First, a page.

Thursday, May 6, 2010

Have finished writing “The Museum Mysteries” and am very pleased with my first horror story. Eat your heart out Edgar, eat your heart out Wilkie, eat your heart out Henry. It has finally turned out to be a novella rather than something more substantial; 43000 words as opposed to say 90000, and if that’s how it was meant to be, fine. Any more would simply be padding. So Douglas came up with the terrific suggestion that it’s published together with a selection of short stories and that is what we will do. Occasionally over the years I have written some short stories. Fortunately everything’s been kept (except for opus One Act Two, and a story called “Tefu’s Tent Peg” seems to have got lost as well) and I have gone through everything on the shelves in my study, finding stuff I didn’t even know I had written, or had no memory of anyway, and even taking a peek at the first few pages not having a clue as to what a piece is really all about. If time allowed I could take a dozen television plays, let alone stage plays, and turn them into novels but I don’t think that is any longer on the cards.

What I did come across was the file “Say What Shall my Song Be Tonight” and I didn’t realise how close I had got to putting together a full evening’s entertainment.
‘Say what shall my song be tonight,
And the strain at your bidding shall flow.
Shall the measure be sportive and light?
Or its murmurs be mournful and low?
Shall the days that are gone flit before thee?
The freshness of childhood come o’er thee?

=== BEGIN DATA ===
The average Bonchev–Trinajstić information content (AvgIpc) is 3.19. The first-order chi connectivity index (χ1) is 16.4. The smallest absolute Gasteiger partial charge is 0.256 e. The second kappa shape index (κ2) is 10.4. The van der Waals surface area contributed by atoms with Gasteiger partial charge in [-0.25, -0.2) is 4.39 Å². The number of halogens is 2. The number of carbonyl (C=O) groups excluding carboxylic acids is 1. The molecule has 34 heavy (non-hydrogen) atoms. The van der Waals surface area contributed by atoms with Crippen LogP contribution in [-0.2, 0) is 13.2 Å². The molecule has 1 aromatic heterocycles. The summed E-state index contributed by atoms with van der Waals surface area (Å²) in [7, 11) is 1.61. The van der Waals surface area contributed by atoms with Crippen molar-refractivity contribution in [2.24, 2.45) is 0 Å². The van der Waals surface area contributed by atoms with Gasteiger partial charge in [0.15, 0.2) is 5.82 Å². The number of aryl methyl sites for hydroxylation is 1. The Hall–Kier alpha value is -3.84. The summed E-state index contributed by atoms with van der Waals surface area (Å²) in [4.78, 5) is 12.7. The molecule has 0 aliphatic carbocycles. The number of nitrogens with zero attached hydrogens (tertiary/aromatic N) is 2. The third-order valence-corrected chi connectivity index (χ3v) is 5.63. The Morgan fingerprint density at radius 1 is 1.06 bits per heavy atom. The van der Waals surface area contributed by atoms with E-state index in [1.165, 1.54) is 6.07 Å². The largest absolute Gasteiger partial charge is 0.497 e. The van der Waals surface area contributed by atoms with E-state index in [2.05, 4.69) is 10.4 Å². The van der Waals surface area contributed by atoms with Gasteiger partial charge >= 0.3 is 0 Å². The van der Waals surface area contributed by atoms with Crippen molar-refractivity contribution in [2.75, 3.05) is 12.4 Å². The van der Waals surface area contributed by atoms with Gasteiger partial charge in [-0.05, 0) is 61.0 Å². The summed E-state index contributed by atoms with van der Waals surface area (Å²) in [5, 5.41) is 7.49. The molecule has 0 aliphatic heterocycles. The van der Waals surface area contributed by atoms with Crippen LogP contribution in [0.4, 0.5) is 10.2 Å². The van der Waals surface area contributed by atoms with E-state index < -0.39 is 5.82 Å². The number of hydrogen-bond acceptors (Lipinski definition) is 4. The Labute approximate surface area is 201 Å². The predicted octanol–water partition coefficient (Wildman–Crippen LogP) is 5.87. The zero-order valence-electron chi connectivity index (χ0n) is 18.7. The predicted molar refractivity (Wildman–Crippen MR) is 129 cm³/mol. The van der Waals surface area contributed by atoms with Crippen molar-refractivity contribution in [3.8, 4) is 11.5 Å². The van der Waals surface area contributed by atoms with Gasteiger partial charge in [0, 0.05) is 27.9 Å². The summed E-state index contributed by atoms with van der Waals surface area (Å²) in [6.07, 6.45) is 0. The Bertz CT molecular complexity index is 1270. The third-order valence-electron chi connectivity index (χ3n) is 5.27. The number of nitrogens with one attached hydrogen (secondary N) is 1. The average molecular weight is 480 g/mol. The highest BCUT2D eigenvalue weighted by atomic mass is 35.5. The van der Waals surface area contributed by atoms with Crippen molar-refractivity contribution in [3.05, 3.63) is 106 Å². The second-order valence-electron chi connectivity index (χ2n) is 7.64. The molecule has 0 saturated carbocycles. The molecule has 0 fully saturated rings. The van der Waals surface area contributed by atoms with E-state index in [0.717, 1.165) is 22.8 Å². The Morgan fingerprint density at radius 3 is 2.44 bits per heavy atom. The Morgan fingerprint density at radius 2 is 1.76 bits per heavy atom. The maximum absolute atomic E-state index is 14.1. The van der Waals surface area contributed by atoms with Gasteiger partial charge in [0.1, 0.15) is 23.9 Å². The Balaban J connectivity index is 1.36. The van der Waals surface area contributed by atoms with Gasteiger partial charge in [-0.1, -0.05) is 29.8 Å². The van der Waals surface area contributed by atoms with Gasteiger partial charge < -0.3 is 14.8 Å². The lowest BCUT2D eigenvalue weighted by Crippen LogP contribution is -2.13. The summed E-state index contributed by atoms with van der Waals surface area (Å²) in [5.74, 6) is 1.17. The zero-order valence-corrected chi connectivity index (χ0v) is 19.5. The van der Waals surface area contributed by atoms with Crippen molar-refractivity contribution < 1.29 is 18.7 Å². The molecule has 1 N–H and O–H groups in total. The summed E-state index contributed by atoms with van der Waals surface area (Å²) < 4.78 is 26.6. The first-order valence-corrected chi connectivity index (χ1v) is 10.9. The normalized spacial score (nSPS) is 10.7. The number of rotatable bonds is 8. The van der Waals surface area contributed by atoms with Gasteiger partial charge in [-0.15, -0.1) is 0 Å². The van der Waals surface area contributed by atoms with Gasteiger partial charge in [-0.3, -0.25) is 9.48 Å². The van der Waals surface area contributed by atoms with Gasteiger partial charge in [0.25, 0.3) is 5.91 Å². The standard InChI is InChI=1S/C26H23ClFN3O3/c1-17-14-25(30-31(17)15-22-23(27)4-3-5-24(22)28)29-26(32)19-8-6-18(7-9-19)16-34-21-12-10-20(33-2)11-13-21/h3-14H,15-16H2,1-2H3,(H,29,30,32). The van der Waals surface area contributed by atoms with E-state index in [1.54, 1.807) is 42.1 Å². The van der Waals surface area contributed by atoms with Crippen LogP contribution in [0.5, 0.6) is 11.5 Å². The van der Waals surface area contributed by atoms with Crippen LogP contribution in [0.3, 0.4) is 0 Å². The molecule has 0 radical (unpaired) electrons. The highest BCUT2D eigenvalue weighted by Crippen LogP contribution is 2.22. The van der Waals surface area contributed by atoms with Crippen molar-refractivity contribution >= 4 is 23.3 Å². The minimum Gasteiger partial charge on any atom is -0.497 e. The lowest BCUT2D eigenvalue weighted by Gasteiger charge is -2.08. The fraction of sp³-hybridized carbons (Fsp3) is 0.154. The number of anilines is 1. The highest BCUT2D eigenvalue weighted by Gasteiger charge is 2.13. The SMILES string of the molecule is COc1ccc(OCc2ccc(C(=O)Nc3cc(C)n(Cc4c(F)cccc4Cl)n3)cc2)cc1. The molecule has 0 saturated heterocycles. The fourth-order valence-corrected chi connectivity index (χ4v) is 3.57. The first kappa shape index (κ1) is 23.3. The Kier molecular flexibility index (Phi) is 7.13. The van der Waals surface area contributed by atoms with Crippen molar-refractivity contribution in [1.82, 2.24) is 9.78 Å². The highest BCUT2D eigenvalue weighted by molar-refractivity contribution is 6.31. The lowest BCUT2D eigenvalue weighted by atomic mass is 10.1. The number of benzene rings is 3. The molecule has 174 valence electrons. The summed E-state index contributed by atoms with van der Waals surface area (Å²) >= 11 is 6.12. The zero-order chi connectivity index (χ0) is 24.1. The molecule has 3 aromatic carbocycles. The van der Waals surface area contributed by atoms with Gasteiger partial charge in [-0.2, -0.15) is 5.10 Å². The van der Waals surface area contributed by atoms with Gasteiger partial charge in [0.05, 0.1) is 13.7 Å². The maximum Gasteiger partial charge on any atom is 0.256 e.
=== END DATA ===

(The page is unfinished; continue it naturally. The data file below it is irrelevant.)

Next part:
Shall the past yield its smiles and its tears,
or the future its hopes and its fears?
Say, say, oh say, what shall my song be tonight?

Also there were extracts from “Eric” or “Little By Little” and “A Boy At Fifteen”. 1880. “Eric” had gone to nineteen editions!
‘The first time that Eric heard indecent words in dormitory No 7 he was shocked beyond bound or measure. Dark though it was, he felt himself blushing to the roots of his hair, and then growing pale again, while a hot dew was left upon his forehead…’

“A Boy At Fifteen” 1903, “Be most careful, therefore, to avoid all thoughts and actions, sights and sounds, which would in any way degrade the high purpose of your body…”

The Reverend George Everard(!) in his capital book for boys called “Your Innings” says, ‘There is a snake or a serpent, or whatever else you may call it, that creeps into many a school and leaves many of the lads with a bite that injures them for life. They carry the mark of it to their graves. It takes all the brightness out of their lives. It always brings with it a bondage and tyranny which follows them every step of their journey. Only lately a few young man were talking over the matter. They came from fifteen public schools and in every one of them this terrible enemy was known to exist.’

More of this wonderful stuff to follow.

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